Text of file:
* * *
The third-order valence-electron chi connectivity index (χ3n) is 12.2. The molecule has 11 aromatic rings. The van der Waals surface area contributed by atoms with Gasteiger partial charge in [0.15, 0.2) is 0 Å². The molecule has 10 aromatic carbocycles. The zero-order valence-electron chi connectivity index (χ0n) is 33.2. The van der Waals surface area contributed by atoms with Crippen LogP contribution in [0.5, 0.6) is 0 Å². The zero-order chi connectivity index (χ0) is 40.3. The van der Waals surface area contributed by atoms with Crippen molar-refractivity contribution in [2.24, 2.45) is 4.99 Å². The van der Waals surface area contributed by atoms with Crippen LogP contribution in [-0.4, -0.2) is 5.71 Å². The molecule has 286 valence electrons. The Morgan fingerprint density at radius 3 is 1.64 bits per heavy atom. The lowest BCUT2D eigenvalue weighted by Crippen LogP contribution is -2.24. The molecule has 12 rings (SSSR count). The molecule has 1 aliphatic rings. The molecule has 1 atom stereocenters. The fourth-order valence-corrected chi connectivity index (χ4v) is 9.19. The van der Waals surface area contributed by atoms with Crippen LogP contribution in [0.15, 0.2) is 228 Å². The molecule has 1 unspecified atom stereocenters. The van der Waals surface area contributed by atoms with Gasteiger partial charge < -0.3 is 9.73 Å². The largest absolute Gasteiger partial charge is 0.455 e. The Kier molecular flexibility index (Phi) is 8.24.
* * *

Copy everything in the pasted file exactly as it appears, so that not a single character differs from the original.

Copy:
The third-order valence-electron chi connectivity index (χ3n) is 12.2. The molecule has 11 aromatic rings. The van der Waals surface area contributed by atoms with Gasteiger partial charge in [0.15, 0.2) is 0 Å². The molecule has 10 aromatic carbocycles. The zero-order valence-electron chi connectivity index (χ0n) is 33.2. The van der Waals surface area contributed by atoms with Crippen LogP contribution in [0.5, 0.6) is 0 Å². The zero-order chi connectivity index (χ0) is 40.3. The van der Waals surface area contributed by atoms with Crippen molar-refractivity contribution in [2.24, 2.45) is 4.99 Å². The van der Waals surface area contributed by atoms with Crippen LogP contribution in [-0.4, -0.2) is 5.71 Å². The molecule has 286 valence electrons. The Morgan fingerprint density at radius 3 is 1.64 bits per heavy atom. The lowest BCUT2D eigenvalue weighted by Crippen LogP contribution is -2.24. The molecule has 12 rings (SSSR count). The molecule has 1 aliphatic rings. The molecule has 1 atom stereocenters. The fourth-order valence-corrected chi connectivity index (χ4v) is 9.19. The van der Waals surface area contributed by atoms with Crippen LogP contribution in [0.15, 0.2) is 228 Å². The molecule has 1 unspecified atom stereocenters. The van der Waals surface area contributed by atoms with Gasteiger partial charge < -0.3 is 9.73 Å². The largest absolute Gasteiger partial charge is 0.455 e. The Kier molecular flexibility index (Phi) is 8.24.